I also met Minami High School's exchange student from Canada, who took over for me when Nobuko suggested that we leave to get a good seat for the fashion show. When we entered the school gym, lots of kids stared at me and asked Nobuko who was the weird kid with her. I told them (in japanese) that it didn't matter because I couldn't speak japanese anyway (haha). The fashion show was spectacular, but I will let the pictures do the explaining. After the show I went with a group of kids to see the other exhibits in the school festival.

One exhibit that caught my eye was a "bookkeeping" club, which turned out to be a hospitality/entrepreneurship class. Their exhibit involved a personal conference with one of the class's students to simulate a business meeting. Nobuko asked if any of the students spoke english, and we entered a dimly lit room to find about 10 kids dressed in fancy clothes yelling "hello" and "welcome" in japanese. We were shown to a back room lit with candles and served fruit punch while being bombarded with compliments and broken phrases in english. Clearly these kids were all about hospitality. Through my laughter I started up a conversation in japanese with the head of the "business meeting," and even though he tried to trick me into saying weird phrases I didn't let him fool me too easily. We took some pictures, then were ushered out of the room by the same 10 guys who shouted compliments on the way in. It was something one would truly have to experience to understand the complete humor, but I assure you I laughed for a long time after the meeting with the hospitality club.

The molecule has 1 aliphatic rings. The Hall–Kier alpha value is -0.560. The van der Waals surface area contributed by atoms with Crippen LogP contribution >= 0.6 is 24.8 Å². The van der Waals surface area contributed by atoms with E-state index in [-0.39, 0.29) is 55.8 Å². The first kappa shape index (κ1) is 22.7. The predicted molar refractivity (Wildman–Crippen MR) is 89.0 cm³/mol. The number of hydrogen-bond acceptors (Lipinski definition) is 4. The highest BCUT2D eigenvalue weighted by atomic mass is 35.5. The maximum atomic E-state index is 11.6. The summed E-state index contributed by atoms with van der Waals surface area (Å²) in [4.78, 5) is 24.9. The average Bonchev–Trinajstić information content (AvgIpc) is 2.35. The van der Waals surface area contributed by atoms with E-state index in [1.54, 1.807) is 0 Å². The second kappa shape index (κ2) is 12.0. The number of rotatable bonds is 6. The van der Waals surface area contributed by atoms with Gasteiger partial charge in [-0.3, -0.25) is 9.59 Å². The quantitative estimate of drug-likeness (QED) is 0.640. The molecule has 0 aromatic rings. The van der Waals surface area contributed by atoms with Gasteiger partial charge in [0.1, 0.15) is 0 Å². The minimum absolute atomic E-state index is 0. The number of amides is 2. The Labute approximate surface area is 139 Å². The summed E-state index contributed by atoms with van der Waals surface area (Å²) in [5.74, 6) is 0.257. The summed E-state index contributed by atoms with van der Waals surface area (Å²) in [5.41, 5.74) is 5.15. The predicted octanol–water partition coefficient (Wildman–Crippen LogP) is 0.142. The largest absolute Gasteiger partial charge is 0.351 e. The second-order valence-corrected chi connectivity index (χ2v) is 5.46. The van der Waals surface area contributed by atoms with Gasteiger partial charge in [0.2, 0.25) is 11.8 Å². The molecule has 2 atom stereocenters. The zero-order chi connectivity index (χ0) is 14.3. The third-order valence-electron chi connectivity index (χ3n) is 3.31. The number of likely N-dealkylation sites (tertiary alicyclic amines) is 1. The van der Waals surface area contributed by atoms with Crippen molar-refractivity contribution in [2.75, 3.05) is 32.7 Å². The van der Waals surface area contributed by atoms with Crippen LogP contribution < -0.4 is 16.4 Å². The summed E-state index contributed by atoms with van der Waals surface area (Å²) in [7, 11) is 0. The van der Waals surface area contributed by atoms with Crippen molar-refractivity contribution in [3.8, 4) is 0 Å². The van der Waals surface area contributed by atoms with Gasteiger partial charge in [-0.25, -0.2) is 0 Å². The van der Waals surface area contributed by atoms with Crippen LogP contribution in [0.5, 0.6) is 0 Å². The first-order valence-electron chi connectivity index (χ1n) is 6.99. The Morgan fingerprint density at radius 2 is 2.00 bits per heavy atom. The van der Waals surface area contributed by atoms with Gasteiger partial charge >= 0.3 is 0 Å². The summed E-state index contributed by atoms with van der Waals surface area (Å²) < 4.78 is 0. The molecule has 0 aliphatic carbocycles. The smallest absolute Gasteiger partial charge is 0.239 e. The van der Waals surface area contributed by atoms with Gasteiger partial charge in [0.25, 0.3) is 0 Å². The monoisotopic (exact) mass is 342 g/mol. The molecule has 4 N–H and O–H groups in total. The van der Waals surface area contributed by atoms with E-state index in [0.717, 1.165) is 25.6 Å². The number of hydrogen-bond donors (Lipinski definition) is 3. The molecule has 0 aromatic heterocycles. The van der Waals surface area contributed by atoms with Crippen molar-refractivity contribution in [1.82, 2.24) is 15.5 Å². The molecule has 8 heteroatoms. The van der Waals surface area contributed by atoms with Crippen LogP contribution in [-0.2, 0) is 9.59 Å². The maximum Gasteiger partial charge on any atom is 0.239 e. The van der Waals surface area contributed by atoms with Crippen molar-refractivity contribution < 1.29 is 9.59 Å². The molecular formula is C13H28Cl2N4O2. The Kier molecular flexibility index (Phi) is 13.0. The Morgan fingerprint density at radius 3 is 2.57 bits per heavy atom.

After the school ceremony, I didn't have to be back in Tamano for a while so Nobuko, Miko, Takeshi, and bunch of other kids took me to sing karaoke with them. About three hours later we emerged laughing, hoarse, and hungry. Some kids had to leave, but the rest went to Gusto, a surprisingly "Eat'n'Park" type restaurant with a bunch of other students I had seen from Minami High School earlier in the day. Just like american 24 hour restaurants, we ordered cheap food an hung out talking until I decided it was time to head back to Tamano. After saying goodbye, some kids took me to the bus station where we found that the last bus had already come, so I got a ride on the back of Takeshi's bicycle to Tenmaya Bus Station where I could catch a later bus. I came home to find Shoko sending e-mails on her cellular phone, her usual evening activity.

A very good day.